On Sunday a 24-year-old drowned in Bavaria while attempting to swim with friends to a platform in the middle of the Haager Weiher lake. He went down when he was halfway there, according to the police.
Efforts to help from those present were in vain. Rescuers found the man’s body at the bottom of the lake after about an hour of searching.
The 24-year-old was resuscitated and taken to a clinic, though passed away shortly afterward. Investigations are still underway as to why the man drowned; third-party responsibility has been ruled out.
Meanwhile in Lower Saxony a 50-year-old drowned swimming in a lake near the district of Lorup, the police reported on Sunday. The man had been swimming with a 32-year-old man the previous day when he suddenly disappeared for reasons which are still unclear.
The younger man had tried unsuccessfully to save the 50-year-old. A diving group from the local fire brigade later recovered the body and an autopsy is set to take place.
The body of another man was also discovered in Lower Saxony on Sunday. A woman in Salzgitter alerted the fire brigade and police after seeing a person floating in a lake in the morning.
It is still unclear how the man died, according to the police. The body is currently being examined by forensic experts in Hanover.
The DLRG, a relief organization for life saving in Germany, states that while some accidents can’t be avoided, swimmers should observe important rules to reduce the risks of swimming accidents. These include refraining from drinking alcohol before swimming and not overestimating your own strength.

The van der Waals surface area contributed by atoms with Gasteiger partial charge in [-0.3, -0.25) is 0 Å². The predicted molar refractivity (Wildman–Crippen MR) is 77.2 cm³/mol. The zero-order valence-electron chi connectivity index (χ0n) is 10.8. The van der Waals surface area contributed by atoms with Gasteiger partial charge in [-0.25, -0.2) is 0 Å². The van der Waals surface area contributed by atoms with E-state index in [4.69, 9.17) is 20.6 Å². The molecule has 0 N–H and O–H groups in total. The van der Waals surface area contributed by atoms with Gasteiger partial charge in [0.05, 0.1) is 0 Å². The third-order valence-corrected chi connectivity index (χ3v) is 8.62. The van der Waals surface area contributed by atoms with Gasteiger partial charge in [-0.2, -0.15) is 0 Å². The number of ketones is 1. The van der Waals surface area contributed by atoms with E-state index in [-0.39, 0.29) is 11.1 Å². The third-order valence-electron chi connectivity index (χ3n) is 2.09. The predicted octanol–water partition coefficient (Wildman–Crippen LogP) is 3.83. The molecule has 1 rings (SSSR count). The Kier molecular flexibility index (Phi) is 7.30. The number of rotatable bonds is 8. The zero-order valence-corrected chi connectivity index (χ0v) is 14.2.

When swimming, the body must not only constantly fight against water resistance, but also constantly adapt to changing temperatures and both use up a lot of energy, according to the DLRG. A cold shower before bathing can prepare the body for the water temperatures.
Those with colds and infections also shouldn’t swim, as this increases the risk of overstraining the body and its cardiovascular system.
All swimmers should moreover follow some basic rules before heading out into the water, such as considering whether or not the water has any currents or if it’s deep enough to jump into.
The safest option would be to swim in an area which has lifeguards, states the DLRG, adding that since many bodies of water inland (e.g. lakes) are unguarded, swimming accidents are much more frequent there than in pools or along the coast.